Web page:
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China to Shut or Punish Video-Sharing Sites Over Security Threats, Porn, Violence

China will shut down or punish dozens of video-sharing Web sites for carrying content deemed pornographic, violent or a threat to national security under rules that tighten Internet controls, a regulator said Friday.

The announcement came as Chinese Web surfers were blocked from seeing foreign sites with video about protests in Tibet. The new order did not mention the anti-government demonstrations or China's resulting crackdown.

One of China's most popular video-sharing sites, Tudou.com, was among those penalized, the State Administration of Radio, Film and Television said. It gave no details of Tudou's violation or penalty. Other major competitors such as Youku.com and 56.com were not cited.

Rules that took effect Jan. 31 ban Chinese sites from distributing online video that involves national secrets, hurts the reputation of China, disrupts social stability or promotes pornography. Web sites are required to delete and report such content.

Communist authorities have also tightened controls on Chinese media ahead of this summer's Beijing Olympics in hopes of stopping content that might tarnish a national prestige event.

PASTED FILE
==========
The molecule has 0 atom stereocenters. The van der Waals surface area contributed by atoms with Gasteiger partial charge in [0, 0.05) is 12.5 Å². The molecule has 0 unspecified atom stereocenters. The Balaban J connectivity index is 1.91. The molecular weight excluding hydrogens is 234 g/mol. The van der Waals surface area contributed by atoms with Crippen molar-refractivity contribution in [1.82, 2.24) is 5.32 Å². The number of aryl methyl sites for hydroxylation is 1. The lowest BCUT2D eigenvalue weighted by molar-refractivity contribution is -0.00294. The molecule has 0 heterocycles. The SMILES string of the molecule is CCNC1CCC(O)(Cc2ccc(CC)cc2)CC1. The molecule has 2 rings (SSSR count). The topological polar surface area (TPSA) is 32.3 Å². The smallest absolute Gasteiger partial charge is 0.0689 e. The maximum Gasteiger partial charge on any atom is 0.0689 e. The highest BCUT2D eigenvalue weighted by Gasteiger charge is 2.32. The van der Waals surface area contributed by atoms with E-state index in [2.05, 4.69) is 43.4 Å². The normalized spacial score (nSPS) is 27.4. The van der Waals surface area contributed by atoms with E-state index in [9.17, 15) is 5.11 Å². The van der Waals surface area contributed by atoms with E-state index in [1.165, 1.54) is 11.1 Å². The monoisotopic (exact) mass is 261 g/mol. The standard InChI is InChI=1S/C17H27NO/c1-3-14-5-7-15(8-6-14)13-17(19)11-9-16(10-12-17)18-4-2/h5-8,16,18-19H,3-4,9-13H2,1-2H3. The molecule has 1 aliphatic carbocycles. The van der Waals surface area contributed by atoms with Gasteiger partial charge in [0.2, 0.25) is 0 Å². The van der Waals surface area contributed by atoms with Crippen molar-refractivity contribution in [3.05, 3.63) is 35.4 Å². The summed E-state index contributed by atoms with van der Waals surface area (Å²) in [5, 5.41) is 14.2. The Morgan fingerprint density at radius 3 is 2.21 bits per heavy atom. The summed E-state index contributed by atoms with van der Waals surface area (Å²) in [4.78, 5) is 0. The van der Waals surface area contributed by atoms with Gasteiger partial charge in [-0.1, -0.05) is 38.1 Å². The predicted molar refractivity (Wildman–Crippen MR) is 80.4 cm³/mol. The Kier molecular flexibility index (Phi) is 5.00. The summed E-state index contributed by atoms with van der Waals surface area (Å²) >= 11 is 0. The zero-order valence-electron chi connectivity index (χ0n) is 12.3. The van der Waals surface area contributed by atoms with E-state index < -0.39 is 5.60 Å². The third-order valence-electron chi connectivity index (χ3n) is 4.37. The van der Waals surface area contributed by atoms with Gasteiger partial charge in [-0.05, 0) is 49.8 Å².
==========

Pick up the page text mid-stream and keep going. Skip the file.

In the recent sweep, regulators ordered 25 Web sites to shut down and will punish 32 others following a two-month investigation, the administration said on its Web site. It gave no details of penalties and phone calls to the office were not answered.

The companies knew the penalties were coming, and they do not appear to be connected to efforts to block footage of the protests in Tibet, said Duncan Clark, managing director of BDA China Ltd., a Beijing consulting firm.

A Tudou.com vice president, Dan Brody, said the site received a warning. He declined further comment.

The industry has grown quickly as a source of news in a country where the government owns all newspapers and broadcasters and enforces the ruling Communist Party's censorship guidelines. Some sites say they get 100 million visitors a day, an audience that rivals that of the biggest state television channels.

Chinese regulators see the profit potential for video-sharing and have tried to strike a balance between enforcing censorship and letting fast-growing sites compete for visitors.

"It's niche no longer, so the party takes the view that it's mass media, so it has to be subject to the same controls," Clark said.

The government announced in December that all video-sharing sites had to be state-owned. But it backed off following warnings that would stifle the industry and said any properly licensed company already operating could continue.

Chinese Web surfers have recently been blocked from seeing YouTube after video about the Tibet protests appeared on the popular U.S. site. Foreign Web sites run by news organizations and human rights groups are regularly blocked when they carry sensitive information.

The potential for video-sharing sites to embarrass the government was highlighted in December when a sportscaster grabbed the microphone and accused her husband of adultery at a state TV event to announce Olympics coverage plans.

A video of the Dec. 28 event appeared on dozens of Web sites in China and abroad. Tudou said it was one of the site's most-watched items.